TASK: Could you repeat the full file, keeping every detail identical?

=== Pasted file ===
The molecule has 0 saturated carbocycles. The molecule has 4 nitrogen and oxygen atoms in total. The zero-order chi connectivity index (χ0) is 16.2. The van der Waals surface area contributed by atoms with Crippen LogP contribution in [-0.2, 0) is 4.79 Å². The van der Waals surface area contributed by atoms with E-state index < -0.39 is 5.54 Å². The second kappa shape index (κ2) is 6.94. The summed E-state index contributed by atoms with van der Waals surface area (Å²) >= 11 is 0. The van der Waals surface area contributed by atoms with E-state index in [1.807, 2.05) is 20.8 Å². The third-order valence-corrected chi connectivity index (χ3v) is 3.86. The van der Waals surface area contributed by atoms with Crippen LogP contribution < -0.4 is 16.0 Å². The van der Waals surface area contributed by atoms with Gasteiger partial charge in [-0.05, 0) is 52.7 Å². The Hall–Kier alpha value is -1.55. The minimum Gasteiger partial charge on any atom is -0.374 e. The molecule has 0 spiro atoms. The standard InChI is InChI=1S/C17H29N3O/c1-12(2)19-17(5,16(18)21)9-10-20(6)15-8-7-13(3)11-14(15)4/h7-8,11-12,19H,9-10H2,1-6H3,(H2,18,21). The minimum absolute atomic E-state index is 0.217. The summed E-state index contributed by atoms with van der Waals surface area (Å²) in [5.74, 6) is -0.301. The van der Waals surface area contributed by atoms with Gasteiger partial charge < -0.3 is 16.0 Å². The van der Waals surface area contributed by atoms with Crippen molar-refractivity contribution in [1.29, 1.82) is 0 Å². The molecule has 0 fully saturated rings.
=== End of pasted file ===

The molecule has 0 saturated carbocycles. The molecule has 4 nitrogen and oxygen atoms in total. The zero-order chi connectivity index (χ0) is 16.2. The van der Waals surface area contributed by atoms with Crippen LogP contribution in [-0.2, 0) is 4.79 Å². The van der Waals surface area contributed by atoms with E-state index < -0.39 is 5.54 Å². The second kappa shape index (κ2) is 6.94. The summed E-state index contributed by atoms with van der Waals surface area (Å²) >= 11 is 0. The van der Waals surface area contributed by atoms with E-state index in [1.807, 2.05) is 20.8 Å². The third-order valence-corrected chi connectivity index (χ3v) is 3.86. The van der Waals surface area contributed by atoms with Crippen LogP contribution < -0.4 is 16.0 Å². The van der Waals surface area contributed by atoms with Gasteiger partial charge in [-0.05, 0) is 52.7 Å². The Hall–Kier alpha value is -1.55. The minimum Gasteiger partial charge on any atom is -0.374 e. The molecule has 0 spiro atoms. The standard InChI is InChI=1S/C17H29N3O/c1-12(2)19-17(5,16(18)21)9-10-20(6)15-8-7-13(3)11-14(15)4/h7-8,11-12,19H,9-10H2,1-6H3,(H2,18,21). The minimum absolute atomic E-state index is 0.217. The summed E-state index contributed by atoms with van der Waals surface area (Å²) in [5.74, 6) is -0.301. The van der Waals surface area contributed by atoms with Gasteiger partial charge < -0.3 is 16.0 Å². The van der Waals surface area contributed by atoms with Crippen molar-refractivity contribution in [1.29, 1.82) is 0 Å². The molecule has 0 fully saturated rings.